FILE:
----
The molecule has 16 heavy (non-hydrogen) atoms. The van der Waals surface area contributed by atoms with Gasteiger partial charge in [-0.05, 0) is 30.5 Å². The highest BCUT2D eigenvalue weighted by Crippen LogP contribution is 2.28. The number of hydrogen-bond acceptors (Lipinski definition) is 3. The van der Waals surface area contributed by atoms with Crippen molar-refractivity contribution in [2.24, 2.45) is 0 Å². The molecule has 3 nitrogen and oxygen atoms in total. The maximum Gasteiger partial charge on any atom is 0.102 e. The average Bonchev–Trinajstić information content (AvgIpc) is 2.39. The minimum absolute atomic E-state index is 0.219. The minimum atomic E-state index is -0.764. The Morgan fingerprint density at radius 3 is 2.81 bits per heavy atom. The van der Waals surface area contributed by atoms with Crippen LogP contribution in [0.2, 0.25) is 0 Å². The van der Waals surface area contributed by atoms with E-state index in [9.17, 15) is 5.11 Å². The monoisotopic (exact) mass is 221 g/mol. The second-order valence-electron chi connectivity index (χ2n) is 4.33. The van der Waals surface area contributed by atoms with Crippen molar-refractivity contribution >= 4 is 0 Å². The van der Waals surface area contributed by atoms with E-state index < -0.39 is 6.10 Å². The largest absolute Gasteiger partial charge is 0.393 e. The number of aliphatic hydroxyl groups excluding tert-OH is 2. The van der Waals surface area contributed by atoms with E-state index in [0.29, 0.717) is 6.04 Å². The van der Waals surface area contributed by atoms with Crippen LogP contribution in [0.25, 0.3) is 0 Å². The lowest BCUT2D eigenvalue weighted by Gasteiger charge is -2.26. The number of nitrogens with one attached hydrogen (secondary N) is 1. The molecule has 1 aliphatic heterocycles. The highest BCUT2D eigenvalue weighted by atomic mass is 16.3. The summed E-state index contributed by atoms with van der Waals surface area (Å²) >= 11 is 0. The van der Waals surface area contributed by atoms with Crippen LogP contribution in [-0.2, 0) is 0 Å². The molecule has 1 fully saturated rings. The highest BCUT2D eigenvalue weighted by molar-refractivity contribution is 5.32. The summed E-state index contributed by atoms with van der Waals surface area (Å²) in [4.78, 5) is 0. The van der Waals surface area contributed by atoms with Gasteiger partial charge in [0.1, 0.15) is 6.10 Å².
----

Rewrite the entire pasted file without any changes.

The molecule has 16 heavy (non-hydrogen) atoms. The van der Waals surface area contributed by atoms with Gasteiger partial charge in [-0.05, 0) is 30.5 Å². The highest BCUT2D eigenvalue weighted by Crippen LogP contribution is 2.28. The number of hydrogen-bond acceptors (Lipinski definition) is 3. The van der Waals surface area contributed by atoms with Crippen molar-refractivity contribution in [2.24, 2.45) is 0 Å². The molecule has 3 nitrogen and oxygen atoms in total. The maximum Gasteiger partial charge on any atom is 0.102 e. The average Bonchev–Trinajstić information content (AvgIpc) is 2.39. The minimum absolute atomic E-state index is 0.219. The minimum atomic E-state index is -0.764. The Morgan fingerprint density at radius 3 is 2.81 bits per heavy atom. The van der Waals surface area contributed by atoms with Crippen LogP contribution in [0.2, 0.25) is 0 Å². The van der Waals surface area contributed by atoms with E-state index in [9.17, 15) is 5.11 Å². The monoisotopic (exact) mass is 221 g/mol. The second-order valence-electron chi connectivity index (χ2n) is 4.33. The van der Waals surface area contributed by atoms with Crippen molar-refractivity contribution >= 4 is 0 Å². The van der Waals surface area contributed by atoms with E-state index < -0.39 is 6.10 Å². The largest absolute Gasteiger partial charge is 0.393 e. The number of aliphatic hydroxyl groups excluding tert-OH is 2. The van der Waals surface area contributed by atoms with E-state index in [0.29, 0.717) is 6.04 Å². The van der Waals surface area contributed by atoms with Crippen LogP contribution in [0.25, 0.3) is 0 Å². The lowest BCUT2D eigenvalue weighted by Gasteiger charge is -2.26. The number of nitrogens with one attached hydrogen (secondary N) is 1. The molecule has 1 aliphatic heterocycles. The highest BCUT2D eigenvalue weighted by atomic mass is 16.3. The summed E-state index contributed by atoms with van der Waals surface area (Å²) >= 11 is 0. The van der Waals surface area contributed by atoms with Crippen LogP contribution in [-0.2, 0) is 0 Å². The molecule has 1 fully saturated rings. The highest BCUT2D eigenvalue weighted by molar-refractivity contribution is 5.32. The summed E-state index contributed by atoms with van der Waals surface area (Å²) in [4.78, 5) is 0. The van der Waals surface area contributed by atoms with Gasteiger partial charge in [0.1, 0.15) is 6.10 Å².